An indictment of the entire fraternity system
Published: Wednesday, April 7, 2010
Updated: Wednesday, April 7, 2010 15:04
For those of you who don't know, the title of this piece is part of Otter's famous speech in the classic comedy "Animal House" (1978). For those who have seen it, you'll recognize that Otter is contesting his house's punishment for the actions of "a few, sick, twisted, individuals." Just like in "Animal House," the fraternities at Tufts are being held to an unfair standard in the community. While strongly criticized by many members of the Tufts community — students and administration alike — the Greek community is also one of Tufts' most valuable assets and is being judged unfairly by the community at large.
One of the chief issues among the Tufts fraternities is the continued criticism and special rules. As a member of a fraternity, I've heard every excuse in the book. Fraternities are believed to be misogynistic, promote sexual harassment of women, are biased against homosexuals and minorities and elitist. While I would love to address each of these arguments one by one, let me say that fraternities provide more than movies like "Animal House" or "Old School" (2003) would have you believe. In fact, this semester alone, every fraternity on campus has agreed to engage in philanthropic endeavors for local charities in addition to each house's normal philanthropic efforts, which include Haiti relief, the American Heart Association, the Jimmy V Foundation, Boys & Girls Clubs of America and many, many more.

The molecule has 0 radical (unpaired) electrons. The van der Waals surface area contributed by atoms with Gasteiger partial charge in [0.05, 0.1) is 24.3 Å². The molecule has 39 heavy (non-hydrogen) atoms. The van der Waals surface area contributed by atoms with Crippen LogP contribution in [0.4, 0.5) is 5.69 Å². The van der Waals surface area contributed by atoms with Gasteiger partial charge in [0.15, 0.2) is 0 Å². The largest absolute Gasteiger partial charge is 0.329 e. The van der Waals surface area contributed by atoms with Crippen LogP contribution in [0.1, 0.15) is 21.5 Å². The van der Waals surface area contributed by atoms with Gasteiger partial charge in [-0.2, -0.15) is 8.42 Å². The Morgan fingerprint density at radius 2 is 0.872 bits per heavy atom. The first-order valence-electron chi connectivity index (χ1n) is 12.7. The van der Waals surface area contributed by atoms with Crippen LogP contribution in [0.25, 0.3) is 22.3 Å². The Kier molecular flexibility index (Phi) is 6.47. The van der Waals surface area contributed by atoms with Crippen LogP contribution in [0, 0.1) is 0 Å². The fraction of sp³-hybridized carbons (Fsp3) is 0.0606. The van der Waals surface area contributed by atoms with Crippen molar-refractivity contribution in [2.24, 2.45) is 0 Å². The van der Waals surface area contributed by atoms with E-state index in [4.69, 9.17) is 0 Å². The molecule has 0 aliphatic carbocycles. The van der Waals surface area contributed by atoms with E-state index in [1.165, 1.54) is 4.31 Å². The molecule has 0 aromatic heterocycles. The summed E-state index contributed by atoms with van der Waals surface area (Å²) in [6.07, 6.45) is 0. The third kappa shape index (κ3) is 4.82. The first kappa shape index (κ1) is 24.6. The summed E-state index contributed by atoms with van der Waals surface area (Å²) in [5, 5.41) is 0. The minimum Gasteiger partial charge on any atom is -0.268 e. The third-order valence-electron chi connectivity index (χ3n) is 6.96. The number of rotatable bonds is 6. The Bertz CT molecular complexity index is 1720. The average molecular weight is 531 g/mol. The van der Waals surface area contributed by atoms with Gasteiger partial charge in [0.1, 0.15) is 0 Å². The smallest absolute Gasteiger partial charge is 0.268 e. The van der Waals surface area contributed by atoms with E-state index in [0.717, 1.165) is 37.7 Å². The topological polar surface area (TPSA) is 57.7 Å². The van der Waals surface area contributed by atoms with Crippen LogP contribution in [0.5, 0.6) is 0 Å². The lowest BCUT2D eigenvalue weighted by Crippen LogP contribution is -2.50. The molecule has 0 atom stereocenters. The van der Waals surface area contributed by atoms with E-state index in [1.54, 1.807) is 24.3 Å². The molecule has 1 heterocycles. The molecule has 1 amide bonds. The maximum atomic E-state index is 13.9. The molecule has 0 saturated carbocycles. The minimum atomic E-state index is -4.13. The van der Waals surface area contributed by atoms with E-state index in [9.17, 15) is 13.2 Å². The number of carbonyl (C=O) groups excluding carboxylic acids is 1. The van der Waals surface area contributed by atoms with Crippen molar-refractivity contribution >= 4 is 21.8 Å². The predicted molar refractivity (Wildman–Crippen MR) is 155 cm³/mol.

One point that I find particularly irritating is the idea that fraternities are restrictive, especially during parties. Students are angry at the fact that they often are forced to wait at the door before entering, especially when they see other people admitted who arrived after them. To this point I have two responses. First of all, while many complain of long waits and supposedly discriminatory policies, students also complain of excessive heat, cramped space and long waits for access to bathrooms and refreshments. I assure you that not only is it nice to be able to move around once inside, but fraternities are also ever−worried about fire safety and regulations. Having a house that is too crowded is ample reason for the police to shut a party down, which means that no one gets to enjoy the party. Additionally, realize that many of the line−cutters are often members of the house, girlfriends of members or other invited guests. While fraternities attempt to be fair in admittance policies, those who are personally invited (or are paying dues to the house) should hold preference over random attendees. The same would be true at house parties if they were held to the same standard in terms of crowd control. This leads me to the focal point of this article: There is a severe double−standard between fraternity parties and parties held at houses or on−campus residences.